Often when people praise a great performance on stage or on film, I hear them say, “Wow, so-and-so was amazing! I totally didn’t recognize him.” or “Such-and-such was great. It’s like she became a different person.” People seem especially impressed when an actor can pull off a different accent or a radically different physicality.
The paradox of acting is that no matter how different one may appear, the essence of a great performance comes from finding the truth of a character from within. The chameleon-like qualities of a Meryl Streep or Daniel Day Lewis are certainly praiseworthy but what makes their performances exceptional is how they discover and reveal themselves in their characters.
In portraying Raymond (Torvald), there are external characteristics I must consider. Raymond is an overseas Chinese who was educated in Great Britain and thus he talks with a certain clipped accent which is not my own. He is a gentleman of the 1960s and thus his posture is not like Jovanni’s. Raymond is a smoker, I am not. These externals must be executed with precision or my performance’s credibility will be undermined.
But, ultimately, these technical considerations do not a performance make. The heart of my performance will come from discovering and revealing as much of myself in my portrayal of Raymond. In the end, my performance is limited only by the range of my experiences and the depth of my imagination. Whatever I can bring to the table, I will share with everyone. This is what can make acting such a painful and harrowing experience.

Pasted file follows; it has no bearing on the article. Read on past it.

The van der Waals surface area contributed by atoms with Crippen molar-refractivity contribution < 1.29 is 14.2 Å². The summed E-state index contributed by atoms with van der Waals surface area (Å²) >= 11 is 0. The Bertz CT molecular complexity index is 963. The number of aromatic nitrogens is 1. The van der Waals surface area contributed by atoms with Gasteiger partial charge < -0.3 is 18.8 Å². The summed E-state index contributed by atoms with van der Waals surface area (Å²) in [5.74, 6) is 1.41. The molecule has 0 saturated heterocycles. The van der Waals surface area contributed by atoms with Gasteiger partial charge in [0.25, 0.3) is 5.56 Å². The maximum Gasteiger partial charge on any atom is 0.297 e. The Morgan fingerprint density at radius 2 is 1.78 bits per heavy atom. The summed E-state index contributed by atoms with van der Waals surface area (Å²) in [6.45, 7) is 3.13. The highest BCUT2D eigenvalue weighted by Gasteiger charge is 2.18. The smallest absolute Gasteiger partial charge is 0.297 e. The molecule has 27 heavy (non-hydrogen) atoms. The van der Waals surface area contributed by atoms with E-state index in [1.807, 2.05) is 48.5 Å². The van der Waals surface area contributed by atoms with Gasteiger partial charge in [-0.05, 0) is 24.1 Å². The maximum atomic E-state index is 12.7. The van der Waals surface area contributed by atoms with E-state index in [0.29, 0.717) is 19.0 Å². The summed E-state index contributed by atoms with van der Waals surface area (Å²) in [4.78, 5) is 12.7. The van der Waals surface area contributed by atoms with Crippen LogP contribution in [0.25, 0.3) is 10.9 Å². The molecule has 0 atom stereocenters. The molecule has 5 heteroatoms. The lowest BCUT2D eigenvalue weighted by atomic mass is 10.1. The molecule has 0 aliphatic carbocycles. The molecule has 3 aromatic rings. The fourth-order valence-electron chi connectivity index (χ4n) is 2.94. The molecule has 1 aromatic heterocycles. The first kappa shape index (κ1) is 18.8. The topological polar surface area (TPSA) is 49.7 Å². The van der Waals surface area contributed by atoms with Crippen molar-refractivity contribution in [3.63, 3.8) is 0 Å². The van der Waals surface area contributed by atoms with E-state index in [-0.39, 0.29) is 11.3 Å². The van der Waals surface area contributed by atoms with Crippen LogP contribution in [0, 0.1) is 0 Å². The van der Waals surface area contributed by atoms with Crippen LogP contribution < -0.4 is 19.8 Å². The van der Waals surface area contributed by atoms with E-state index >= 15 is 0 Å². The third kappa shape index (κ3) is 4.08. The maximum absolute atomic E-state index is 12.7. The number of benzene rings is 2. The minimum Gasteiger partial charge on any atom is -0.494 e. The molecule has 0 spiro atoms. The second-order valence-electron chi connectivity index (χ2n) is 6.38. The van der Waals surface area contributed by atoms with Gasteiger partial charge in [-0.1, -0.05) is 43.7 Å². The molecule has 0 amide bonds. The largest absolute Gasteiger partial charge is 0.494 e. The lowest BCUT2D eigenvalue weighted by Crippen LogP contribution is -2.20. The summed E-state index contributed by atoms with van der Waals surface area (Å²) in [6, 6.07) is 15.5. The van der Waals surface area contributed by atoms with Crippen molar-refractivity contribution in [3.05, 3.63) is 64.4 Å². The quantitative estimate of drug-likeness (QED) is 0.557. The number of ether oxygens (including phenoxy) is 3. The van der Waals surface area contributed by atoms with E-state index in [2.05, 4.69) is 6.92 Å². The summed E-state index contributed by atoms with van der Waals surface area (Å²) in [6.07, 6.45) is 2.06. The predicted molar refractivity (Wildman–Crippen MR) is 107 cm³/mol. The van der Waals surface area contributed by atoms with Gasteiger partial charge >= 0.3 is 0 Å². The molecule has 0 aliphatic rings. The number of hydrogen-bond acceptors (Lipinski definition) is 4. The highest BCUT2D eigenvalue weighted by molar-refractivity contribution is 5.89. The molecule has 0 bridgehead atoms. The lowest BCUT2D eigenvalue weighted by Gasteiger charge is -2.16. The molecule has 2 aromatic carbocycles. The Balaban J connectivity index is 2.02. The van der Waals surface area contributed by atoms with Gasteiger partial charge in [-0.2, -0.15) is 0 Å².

This week I felt like a had a real breakthrough in discovering Raymond. I know this because I experienced that terrifying/exhilirating feeling of exposing my nerve endings for all to see. Playing Raymond is exhausting. In the third act of the play, one goes through a veritable roller coaster of actions and emotions. In quick succession, one goes from drunken lust to the pain of hearing my best friend is dying to Vesuvian anger at discovering Nora has lied to me to ecstasy at hearing that we will not be blackmailed. Then, to top it all off, when Nora leaves me, I am left alone and brokenhearted.
So if I am attempting to make each of these sensations as real and visceral to myself as possible, you can understand why I call acting painful and harrowing. Anyone who has had their heart torn asunder is not keen on reliving the experience. But that is what actors cheerfully strive for in exchange for dismal pay. What a strange lot of masochistic exhibitionists we are.
The other painful part of my journey is realizing how many aspects of Raymond do exist within me. I like to think I’m a decent husband and human being and yet how many of Raymond’s manipulative tactics are like my own? When do I treat my wife the way Raymond treats Nora? Often, the journey of discovering a character is also a journey of self-discovery. And we all know how fun those can be. I don’t know if my Raymond will be noteworthy but I suspect I’ll walk away from this experience a more patient man.
So, in short, this week has left me feeling miserable, enraged, humbled, and emotionally naked. I couldn’t be happier.